The most common thing I hear when talking to owners of pet service companies is, “do you know someone who would be a good dog walker for my company.” It is hard to find good staff, and when things are stressful, most often it is from a staff member failing at a key component of the job – often just showing up on time.
Hiring good staff is the most important thing we do as business owners and it is often the most difficult. I say most important because the pet service industry is largely relationship based. While even one bad staff member can ruin relationships and profoundly damage your reputation, not to mention make you crazy, having quality staff will deepen the relationship with your clients and improve your overall brand, Hiring good people is difficult, which is why large companies have whole departments devoted to HR. So, how can you increase your chances of making a good hire and avoiding a bad one? The answer is having a solid hiring process that is rooted in a deeper understanding of what you are looking for.
When To Hire
The first step in hiring someone is recognizing when you need another staff member. Too often we wait until we are in a state of emergency and need another walker yesterday before we start to look for new staff. This approach ends with us hiring the first available warm body that answers our ad. Avoiding this scenario is key because a solid hiring process takes time to produce a good staff member.
How do we avoid this scenario? The first thing we need to do is staff properly. All of us want our walkers to earn enough money to make it worth their while, which means trying to give each staff member a full schedule every day, and we staff accordingly. However, when all of our staff are at, or near, capacity and someone calls off or quits, the result is chaos and we find ourselves scrambling our way toward a bad hire. Adding one or more staff members than you think you need, rather than giving every walker a full schedule, gives them a three-quarter schedule and builds in breathing room for when someone leaves your company. This will put you in a much better place to hire from.
Define Who You Are Looking For
Once the decision has been made to hire a new staff member it is important to have clarity on who you are looking for. I think many of us get fixated on the skill-set we are looking for when hiring. For instance, we often look for a history of working with and handling animals, which is important to be sure, but don’t prioritize the basic question of whether the person will be a good employee. This is a mistake. There is some science that is important to know when considering who we are looking to hire. What studies have shown is that people carry their job satisfaction with them from job to job. Knowing this, the first thing we should be looking for is someone who knows how to be an employee and has a history of being satisfied in past jobs.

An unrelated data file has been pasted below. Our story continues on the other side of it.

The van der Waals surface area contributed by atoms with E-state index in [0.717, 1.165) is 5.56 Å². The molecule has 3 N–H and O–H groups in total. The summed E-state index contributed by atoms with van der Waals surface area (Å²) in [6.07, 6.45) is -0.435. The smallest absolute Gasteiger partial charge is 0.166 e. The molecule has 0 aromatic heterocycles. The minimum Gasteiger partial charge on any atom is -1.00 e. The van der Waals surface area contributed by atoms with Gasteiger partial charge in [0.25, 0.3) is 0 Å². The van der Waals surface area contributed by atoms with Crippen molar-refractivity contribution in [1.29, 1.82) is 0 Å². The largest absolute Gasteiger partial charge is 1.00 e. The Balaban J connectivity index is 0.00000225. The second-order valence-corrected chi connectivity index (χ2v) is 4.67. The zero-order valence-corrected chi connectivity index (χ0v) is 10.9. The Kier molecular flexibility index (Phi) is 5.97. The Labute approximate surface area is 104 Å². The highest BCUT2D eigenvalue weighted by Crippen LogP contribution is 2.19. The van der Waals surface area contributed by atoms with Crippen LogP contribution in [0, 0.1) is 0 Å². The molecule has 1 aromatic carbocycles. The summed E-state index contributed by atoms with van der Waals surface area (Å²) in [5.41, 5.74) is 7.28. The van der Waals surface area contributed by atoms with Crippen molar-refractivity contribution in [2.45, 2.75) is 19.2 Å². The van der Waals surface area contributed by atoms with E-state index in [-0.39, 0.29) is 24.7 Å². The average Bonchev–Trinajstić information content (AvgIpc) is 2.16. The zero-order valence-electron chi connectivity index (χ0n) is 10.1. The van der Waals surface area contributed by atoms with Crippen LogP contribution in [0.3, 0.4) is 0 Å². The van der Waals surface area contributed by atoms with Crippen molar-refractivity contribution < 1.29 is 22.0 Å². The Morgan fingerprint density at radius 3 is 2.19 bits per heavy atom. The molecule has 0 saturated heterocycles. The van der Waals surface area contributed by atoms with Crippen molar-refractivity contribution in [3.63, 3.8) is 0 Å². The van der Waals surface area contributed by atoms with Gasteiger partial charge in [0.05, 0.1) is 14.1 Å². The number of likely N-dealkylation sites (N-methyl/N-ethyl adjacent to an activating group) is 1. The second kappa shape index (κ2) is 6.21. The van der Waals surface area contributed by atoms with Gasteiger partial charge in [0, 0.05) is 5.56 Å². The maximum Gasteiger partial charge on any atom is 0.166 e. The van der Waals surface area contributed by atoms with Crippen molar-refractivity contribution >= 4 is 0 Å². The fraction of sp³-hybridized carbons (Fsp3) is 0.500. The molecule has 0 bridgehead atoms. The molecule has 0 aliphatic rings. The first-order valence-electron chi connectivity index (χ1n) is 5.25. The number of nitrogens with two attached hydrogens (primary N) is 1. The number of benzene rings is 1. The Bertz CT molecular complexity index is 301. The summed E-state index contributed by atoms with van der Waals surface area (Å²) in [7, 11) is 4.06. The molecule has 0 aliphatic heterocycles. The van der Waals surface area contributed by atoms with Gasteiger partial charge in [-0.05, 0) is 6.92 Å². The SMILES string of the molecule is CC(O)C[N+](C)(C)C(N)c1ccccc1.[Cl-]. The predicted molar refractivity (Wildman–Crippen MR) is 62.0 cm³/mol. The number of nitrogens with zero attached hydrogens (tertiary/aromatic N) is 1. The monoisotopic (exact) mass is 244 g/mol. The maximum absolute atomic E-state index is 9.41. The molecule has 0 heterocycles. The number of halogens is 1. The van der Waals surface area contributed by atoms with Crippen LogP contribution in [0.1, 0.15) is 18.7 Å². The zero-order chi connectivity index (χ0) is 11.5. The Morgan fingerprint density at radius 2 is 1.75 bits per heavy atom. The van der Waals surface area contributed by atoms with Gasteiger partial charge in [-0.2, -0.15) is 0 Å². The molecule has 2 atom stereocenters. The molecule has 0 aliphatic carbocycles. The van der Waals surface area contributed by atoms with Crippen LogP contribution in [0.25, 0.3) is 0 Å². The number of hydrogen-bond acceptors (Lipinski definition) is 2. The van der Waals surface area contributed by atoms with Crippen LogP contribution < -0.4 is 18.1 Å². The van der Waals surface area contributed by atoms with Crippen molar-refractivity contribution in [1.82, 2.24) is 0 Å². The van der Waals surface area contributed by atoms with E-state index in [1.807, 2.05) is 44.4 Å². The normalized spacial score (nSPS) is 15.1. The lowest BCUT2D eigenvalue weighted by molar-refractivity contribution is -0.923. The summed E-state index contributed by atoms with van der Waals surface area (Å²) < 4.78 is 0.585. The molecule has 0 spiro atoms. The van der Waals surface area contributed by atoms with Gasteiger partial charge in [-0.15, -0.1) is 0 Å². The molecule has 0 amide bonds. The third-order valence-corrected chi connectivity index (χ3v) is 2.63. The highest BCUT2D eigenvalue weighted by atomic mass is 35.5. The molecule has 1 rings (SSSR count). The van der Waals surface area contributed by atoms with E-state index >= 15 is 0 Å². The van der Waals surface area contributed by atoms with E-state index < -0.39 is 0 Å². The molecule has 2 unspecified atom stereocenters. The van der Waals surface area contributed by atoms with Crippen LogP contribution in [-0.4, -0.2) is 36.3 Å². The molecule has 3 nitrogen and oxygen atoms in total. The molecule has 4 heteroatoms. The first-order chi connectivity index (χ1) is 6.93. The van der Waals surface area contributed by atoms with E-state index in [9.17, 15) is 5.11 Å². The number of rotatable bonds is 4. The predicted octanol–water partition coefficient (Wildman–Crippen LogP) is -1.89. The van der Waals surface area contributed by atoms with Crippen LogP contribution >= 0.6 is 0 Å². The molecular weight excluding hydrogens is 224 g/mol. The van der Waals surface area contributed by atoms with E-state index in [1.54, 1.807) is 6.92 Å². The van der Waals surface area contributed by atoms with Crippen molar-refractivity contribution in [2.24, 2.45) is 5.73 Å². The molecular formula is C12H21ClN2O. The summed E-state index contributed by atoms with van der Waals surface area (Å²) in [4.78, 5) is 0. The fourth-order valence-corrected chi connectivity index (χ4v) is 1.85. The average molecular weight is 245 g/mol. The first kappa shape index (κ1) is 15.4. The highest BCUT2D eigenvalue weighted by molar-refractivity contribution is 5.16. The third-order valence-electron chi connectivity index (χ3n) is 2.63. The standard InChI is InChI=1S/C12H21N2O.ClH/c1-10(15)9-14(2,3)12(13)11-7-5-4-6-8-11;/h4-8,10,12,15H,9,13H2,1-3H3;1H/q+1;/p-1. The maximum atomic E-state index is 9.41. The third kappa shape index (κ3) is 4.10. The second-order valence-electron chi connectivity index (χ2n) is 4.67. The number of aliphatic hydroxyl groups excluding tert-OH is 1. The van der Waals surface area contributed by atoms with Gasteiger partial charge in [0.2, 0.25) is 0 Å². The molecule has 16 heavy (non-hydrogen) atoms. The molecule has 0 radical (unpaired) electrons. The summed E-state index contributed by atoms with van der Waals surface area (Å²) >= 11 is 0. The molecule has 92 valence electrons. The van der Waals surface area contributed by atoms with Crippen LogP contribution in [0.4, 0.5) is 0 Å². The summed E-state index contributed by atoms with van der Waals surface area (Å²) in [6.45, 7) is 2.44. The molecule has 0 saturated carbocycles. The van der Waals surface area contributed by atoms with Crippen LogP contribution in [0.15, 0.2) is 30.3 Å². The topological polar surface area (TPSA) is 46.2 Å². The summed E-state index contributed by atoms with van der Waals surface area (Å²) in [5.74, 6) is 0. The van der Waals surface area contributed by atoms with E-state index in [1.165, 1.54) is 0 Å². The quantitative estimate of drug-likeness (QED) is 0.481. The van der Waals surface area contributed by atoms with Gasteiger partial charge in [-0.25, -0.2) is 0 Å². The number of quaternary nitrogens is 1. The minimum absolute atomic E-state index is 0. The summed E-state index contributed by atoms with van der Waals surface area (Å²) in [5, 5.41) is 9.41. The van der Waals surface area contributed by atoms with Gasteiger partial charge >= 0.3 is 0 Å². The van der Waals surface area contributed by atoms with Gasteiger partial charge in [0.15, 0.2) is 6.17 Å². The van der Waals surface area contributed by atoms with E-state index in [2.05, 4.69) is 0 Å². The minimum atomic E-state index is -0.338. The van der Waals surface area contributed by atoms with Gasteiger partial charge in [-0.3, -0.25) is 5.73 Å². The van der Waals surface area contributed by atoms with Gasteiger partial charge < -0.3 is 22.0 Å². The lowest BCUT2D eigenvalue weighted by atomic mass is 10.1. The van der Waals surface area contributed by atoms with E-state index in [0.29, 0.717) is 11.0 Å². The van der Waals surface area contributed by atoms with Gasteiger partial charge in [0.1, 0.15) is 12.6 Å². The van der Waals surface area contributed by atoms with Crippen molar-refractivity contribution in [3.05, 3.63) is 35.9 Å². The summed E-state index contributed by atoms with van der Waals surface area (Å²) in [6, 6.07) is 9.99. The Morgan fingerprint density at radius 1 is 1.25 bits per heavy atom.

Because of the nature of the position the second quality I would suggest looking for in a dog walker would be someone that has a history of working well without supervision. This is often linked to someone who identifies with their position and takes ownership of results. Studies show that this is also an attribute that people carry with them from job to job. So, what we should be looking for is someone who knows how to be an employee, enjoys their work life, has demonstrated an ability to take ownership of past positions, and can work without supervision.
Additionally, you would like the person with these attributes to also have experience with, and passion about, caring for animals. For many of us these qualifications may seem to be out of order, but if someone has years of experience handling dogs but can’t show up on time, be pleasant, is chronically dissatisfied with the job, and brings their drama into the workplace; they are going to make your life miserable and hurt your brand.
Creating A Job Post